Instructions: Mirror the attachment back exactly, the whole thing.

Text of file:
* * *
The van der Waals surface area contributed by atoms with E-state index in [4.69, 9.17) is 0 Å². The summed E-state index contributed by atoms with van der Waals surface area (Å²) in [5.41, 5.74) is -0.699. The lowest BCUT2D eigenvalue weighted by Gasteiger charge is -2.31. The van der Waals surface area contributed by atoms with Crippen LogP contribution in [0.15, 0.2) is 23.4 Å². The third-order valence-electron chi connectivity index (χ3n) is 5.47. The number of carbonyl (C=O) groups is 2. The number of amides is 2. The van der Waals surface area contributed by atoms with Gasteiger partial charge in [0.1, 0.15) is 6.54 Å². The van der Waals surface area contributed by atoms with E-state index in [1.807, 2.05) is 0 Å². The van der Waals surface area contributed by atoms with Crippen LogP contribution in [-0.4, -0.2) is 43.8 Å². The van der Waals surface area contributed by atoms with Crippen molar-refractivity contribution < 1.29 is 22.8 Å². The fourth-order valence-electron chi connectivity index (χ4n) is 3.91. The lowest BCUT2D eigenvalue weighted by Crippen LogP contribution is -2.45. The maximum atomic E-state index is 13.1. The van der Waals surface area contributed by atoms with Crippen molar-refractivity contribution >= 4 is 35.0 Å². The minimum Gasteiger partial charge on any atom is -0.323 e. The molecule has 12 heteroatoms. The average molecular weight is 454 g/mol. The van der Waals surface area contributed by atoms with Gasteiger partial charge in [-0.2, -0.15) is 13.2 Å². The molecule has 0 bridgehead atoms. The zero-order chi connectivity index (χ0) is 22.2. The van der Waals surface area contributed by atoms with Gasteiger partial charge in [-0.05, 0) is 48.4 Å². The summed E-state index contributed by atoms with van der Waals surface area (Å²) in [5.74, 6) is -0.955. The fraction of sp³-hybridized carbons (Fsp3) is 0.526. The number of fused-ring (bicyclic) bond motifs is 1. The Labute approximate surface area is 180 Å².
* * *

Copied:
The van der Waals surface area contributed by atoms with E-state index in [4.69, 9.17) is 0 Å². The summed E-state index contributed by atoms with van der Waals surface area (Å²) in [5.41, 5.74) is -0.699. The lowest BCUT2D eigenvalue weighted by Gasteiger charge is -2.31. The van der Waals surface area contributed by atoms with Crippen LogP contribution in [0.15, 0.2) is 23.4 Å². The third-order valence-electron chi connectivity index (χ3n) is 5.47. The number of carbonyl (C=O) groups is 2. The number of amides is 2. The van der Waals surface area contributed by atoms with Gasteiger partial charge in [0.1, 0.15) is 6.54 Å². The van der Waals surface area contributed by atoms with E-state index in [1.807, 2.05) is 0 Å². The van der Waals surface area contributed by atoms with Crippen LogP contribution in [-0.4, -0.2) is 43.8 Å². The van der Waals surface area contributed by atoms with Crippen molar-refractivity contribution < 1.29 is 22.8 Å². The fourth-order valence-electron chi connectivity index (χ4n) is 3.91. The lowest BCUT2D eigenvalue weighted by Crippen LogP contribution is -2.45. The maximum atomic E-state index is 13.1. The van der Waals surface area contributed by atoms with Crippen molar-refractivity contribution >= 4 is 35.0 Å². The minimum Gasteiger partial charge on any atom is -0.323 e. The molecule has 12 heteroatoms. The average molecular weight is 454 g/mol. The van der Waals surface area contributed by atoms with Gasteiger partial charge in [-0.2, -0.15) is 13.2 Å². The molecule has 0 bridgehead atoms. The zero-order chi connectivity index (χ0) is 22.2. The van der Waals surface area contributed by atoms with Gasteiger partial charge in [-0.05, 0) is 48.4 Å². The summed E-state index contributed by atoms with van der Waals surface area (Å²) in [5.74, 6) is -0.955. The fraction of sp³-hybridized carbons (Fsp3) is 0.526. The number of fused-ring (bicyclic) bond motifs is 1. The Labute approximate surface area is 180 Å².